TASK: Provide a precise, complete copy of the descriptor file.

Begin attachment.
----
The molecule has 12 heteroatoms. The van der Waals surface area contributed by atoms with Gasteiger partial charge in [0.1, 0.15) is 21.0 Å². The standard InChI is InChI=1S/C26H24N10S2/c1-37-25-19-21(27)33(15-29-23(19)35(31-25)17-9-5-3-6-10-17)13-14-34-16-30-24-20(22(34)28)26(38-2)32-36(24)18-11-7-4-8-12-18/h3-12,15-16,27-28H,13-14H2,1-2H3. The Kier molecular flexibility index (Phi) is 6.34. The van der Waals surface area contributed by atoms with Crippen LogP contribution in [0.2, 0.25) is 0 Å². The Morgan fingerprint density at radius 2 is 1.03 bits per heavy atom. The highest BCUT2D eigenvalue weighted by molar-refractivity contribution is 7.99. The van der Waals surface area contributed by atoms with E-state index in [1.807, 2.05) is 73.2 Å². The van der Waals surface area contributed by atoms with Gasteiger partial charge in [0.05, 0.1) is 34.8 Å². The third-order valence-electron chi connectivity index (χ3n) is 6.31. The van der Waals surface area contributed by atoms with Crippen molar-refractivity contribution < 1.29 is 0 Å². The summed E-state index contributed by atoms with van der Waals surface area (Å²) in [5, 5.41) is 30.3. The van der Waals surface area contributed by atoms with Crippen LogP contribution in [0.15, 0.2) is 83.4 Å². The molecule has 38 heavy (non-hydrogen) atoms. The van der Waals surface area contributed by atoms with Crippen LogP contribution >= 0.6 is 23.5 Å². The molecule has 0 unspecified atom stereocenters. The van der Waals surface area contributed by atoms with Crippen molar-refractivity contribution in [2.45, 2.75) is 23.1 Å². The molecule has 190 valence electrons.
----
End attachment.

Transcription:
The molecule has 12 heteroatoms. The van der Waals surface area contributed by atoms with Gasteiger partial charge in [0.1, 0.15) is 21.0 Å². The standard InChI is InChI=1S/C26H24N10S2/c1-37-25-19-21(27)33(15-29-23(19)35(31-25)17-9-5-3-6-10-17)13-14-34-16-30-24-20(22(34)28)26(38-2)32-36(24)18-11-7-4-8-12-18/h3-12,15-16,27-28H,13-14H2,1-2H3. The Kier molecular flexibility index (Phi) is 6.34. The van der Waals surface area contributed by atoms with Crippen LogP contribution in [0.2, 0.25) is 0 Å². The Morgan fingerprint density at radius 2 is 1.03 bits per heavy atom. The highest BCUT2D eigenvalue weighted by molar-refractivity contribution is 7.99. The van der Waals surface area contributed by atoms with E-state index in [1.807, 2.05) is 73.2 Å². The van der Waals surface area contributed by atoms with Gasteiger partial charge in [0.05, 0.1) is 34.8 Å². The third-order valence-electron chi connectivity index (χ3n) is 6.31. The van der Waals surface area contributed by atoms with Crippen molar-refractivity contribution < 1.29 is 0 Å². The summed E-state index contributed by atoms with van der Waals surface area (Å²) in [5, 5.41) is 30.3. The van der Waals surface area contributed by atoms with Crippen LogP contribution in [0.15, 0.2) is 83.4 Å². The molecule has 38 heavy (non-hydrogen) atoms. The van der Waals surface area contributed by atoms with Crippen LogP contribution >= 0.6 is 23.5 Å². The molecule has 0 unspecified atom stereocenters. The van der Waals surface area contributed by atoms with Crippen molar-refractivity contribution in [2.45, 2.75) is 23.1 Å². The molecule has 190 valence electrons.